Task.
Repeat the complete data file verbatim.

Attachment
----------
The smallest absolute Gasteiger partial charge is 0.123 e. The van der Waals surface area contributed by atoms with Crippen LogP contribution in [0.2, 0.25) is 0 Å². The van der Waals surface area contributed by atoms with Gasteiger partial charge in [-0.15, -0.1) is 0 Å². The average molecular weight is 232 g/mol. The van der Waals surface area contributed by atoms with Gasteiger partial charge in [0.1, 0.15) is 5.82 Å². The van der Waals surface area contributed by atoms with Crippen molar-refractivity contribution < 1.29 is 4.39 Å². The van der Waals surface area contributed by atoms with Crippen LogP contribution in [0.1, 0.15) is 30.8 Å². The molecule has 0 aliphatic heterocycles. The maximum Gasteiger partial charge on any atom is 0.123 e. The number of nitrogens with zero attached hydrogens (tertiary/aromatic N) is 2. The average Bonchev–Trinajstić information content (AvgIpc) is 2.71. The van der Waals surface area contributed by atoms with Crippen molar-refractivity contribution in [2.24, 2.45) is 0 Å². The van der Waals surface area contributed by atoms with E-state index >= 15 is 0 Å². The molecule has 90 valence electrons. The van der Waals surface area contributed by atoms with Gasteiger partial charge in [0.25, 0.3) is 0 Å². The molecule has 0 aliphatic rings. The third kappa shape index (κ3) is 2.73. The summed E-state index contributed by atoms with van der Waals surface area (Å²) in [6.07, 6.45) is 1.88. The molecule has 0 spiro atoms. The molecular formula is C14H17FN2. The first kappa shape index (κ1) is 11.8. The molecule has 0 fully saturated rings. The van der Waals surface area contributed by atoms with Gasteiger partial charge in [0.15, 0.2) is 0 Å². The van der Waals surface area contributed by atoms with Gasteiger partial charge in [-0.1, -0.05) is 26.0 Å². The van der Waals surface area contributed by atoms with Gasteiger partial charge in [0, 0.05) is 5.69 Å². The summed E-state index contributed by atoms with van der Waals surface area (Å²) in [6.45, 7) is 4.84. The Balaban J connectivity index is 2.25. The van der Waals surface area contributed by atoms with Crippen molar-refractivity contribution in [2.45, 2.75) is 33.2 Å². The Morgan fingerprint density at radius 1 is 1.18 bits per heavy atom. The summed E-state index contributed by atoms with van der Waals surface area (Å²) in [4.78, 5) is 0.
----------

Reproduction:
The smallest absolute Gasteiger partial charge is 0.123 e. The van der Waals surface area contributed by atoms with Crippen LogP contribution in [0.2, 0.25) is 0 Å². The van der Waals surface area contributed by atoms with Gasteiger partial charge in [-0.15, -0.1) is 0 Å². The average molecular weight is 232 g/mol. The van der Waals surface area contributed by atoms with Gasteiger partial charge in [0.1, 0.15) is 5.82 Å². The van der Waals surface area contributed by atoms with Crippen molar-refractivity contribution < 1.29 is 4.39 Å². The van der Waals surface area contributed by atoms with Crippen LogP contribution in [0.1, 0.15) is 30.8 Å². The molecule has 0 aliphatic heterocycles. The maximum Gasteiger partial charge on any atom is 0.123 e. The number of nitrogens with zero attached hydrogens (tertiary/aromatic N) is 2. The average Bonchev–Trinajstić information content (AvgIpc) is 2.71. The van der Waals surface area contributed by atoms with Crippen molar-refractivity contribution in [2.24, 2.45) is 0 Å². The van der Waals surface area contributed by atoms with E-state index >= 15 is 0 Å². The molecule has 90 valence electrons. The van der Waals surface area contributed by atoms with Gasteiger partial charge in [0.25, 0.3) is 0 Å². The molecule has 0 aliphatic rings. The third kappa shape index (κ3) is 2.73. The summed E-state index contributed by atoms with van der Waals surface area (Å²) in [6.07, 6.45) is 1.88. The molecule has 0 spiro atoms. The molecular formula is C14H17FN2. The first kappa shape index (κ1) is 11.8. The molecule has 0 fully saturated rings. The van der Waals surface area contributed by atoms with Gasteiger partial charge in [0.15, 0.2) is 0 Å². The van der Waals surface area contributed by atoms with Gasteiger partial charge in [-0.1, -0.05) is 26.0 Å². The van der Waals surface area contributed by atoms with Gasteiger partial charge in [0, 0.05) is 5.69 Å². The summed E-state index contributed by atoms with van der Waals surface area (Å²) in [6.45, 7) is 4.84. The Balaban J connectivity index is 2.25. The van der Waals surface area contributed by atoms with Crippen molar-refractivity contribution in [2.45, 2.75) is 33.2 Å². The Morgan fingerprint density at radius 1 is 1.18 bits per heavy atom. The summed E-state index contributed by atoms with van der Waals surface area (Å²) in [4.78, 5) is 0.